While in the community, Klein illegally crossed the border at one point – another effort to keep away from this pursuers, he said. After his release back to Canada, he went to Abbotsford Regional Hospital because he thought his brain was “swollen” and that he might have meningitis.

He said he also told a social worker that he was suicidal, but he was released “without any treatment whatsoever.”

Klein said he was referred to the Lookout homeless shelter in Abbotsford, where he stayed overnight.

The next day was Nov. 1, 2016, and he said he woke up feeling “very depressed,” angry about his situation and hearing voices again.

He said he shoplifted alcohol from a local liquor store and took three “shots.”

Evidence presented at Klein’s trial indicated that he then stole a hunting knife from the local Cabela’s store, but he did not touch on this during his testimony on Monday.

RELATED: Gabriel Klein guilty of 2nd-degree murder in Abbotsford high school stabbing

Klein said he then began making his way to Abbotsford Community Library — located inside of Abbotsford Senior Secondary – because he wanted to access a computer to contact his mom, who has since died, and let her know he was feeling suicidal.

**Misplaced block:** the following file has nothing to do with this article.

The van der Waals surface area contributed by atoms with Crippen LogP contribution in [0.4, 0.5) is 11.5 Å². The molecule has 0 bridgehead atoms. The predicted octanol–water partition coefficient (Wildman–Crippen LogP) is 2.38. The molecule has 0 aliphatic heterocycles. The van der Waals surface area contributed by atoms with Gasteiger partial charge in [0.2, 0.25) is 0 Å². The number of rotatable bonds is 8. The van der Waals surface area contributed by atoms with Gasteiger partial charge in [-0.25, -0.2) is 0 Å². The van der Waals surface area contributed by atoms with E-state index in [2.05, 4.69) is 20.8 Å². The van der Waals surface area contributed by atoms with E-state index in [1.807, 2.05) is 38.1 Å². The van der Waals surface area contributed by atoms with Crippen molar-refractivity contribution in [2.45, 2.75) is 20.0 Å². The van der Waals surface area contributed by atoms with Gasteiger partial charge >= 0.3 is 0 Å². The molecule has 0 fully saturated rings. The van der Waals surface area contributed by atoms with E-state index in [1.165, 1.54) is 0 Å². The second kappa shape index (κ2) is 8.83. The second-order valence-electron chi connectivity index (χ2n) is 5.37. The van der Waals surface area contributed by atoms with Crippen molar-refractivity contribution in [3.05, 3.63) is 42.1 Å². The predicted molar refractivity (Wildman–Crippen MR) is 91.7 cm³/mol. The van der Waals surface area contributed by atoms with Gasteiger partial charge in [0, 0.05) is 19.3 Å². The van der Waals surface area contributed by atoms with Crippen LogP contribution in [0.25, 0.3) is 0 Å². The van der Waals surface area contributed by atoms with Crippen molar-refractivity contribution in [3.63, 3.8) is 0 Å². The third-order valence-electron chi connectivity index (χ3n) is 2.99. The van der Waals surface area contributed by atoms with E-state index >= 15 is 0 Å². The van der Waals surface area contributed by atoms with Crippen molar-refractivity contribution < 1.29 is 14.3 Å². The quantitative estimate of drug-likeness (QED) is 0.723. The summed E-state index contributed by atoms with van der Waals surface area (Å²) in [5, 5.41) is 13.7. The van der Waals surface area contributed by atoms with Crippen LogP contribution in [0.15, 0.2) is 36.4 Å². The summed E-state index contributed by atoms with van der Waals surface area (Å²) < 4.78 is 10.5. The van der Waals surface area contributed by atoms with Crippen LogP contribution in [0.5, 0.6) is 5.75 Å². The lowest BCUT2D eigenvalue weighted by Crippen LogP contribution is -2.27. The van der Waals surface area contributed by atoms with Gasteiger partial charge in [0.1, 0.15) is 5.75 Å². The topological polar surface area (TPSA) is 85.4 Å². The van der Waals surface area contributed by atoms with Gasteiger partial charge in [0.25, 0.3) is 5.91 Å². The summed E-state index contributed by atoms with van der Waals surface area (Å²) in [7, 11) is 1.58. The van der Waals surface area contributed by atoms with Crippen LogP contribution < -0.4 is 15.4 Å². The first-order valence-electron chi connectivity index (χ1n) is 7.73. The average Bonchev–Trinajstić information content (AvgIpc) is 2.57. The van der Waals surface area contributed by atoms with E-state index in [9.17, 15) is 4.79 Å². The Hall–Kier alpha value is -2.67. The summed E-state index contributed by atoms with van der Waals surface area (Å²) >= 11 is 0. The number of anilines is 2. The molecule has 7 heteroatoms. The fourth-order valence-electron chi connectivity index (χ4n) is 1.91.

While walking down the street, he said he was screaming and yelling and stepping into traffic. He continued to hear the voices in his head, and thought shadows were following him, he said.

Klein said when he arrived at the library, he couldn’t find a seat, so he sat down in the school rotunda.

“As soon as I sat down and looked to my left, I saw two people that I describe as monsters,” he said.

Klein described one as looking like a zombie with maggots coming out of her back and the other as a witch.

He said he heard a voice named “Lucy” yelling, “Kill! Kill! Kill!”

Klein said he took the knife out of his backpack, unsheathed it and first stabbed the “zombie” and then the “witch.” The second victim, who was Reimer and had been stabbed 14 times, fell to the ground. Klein said he dropped the knife and heard a voice in his head say, “You’re going to hell now.”

He sat down and was tackled by the school principal. Klein said he quickly realized it was two girls, not monsters, that he had stabbed. It was while he was in the police car after his arrest that he felt remorse and sadness, he said.

But Klein said he later became uncooperative with authorities and refused to talk.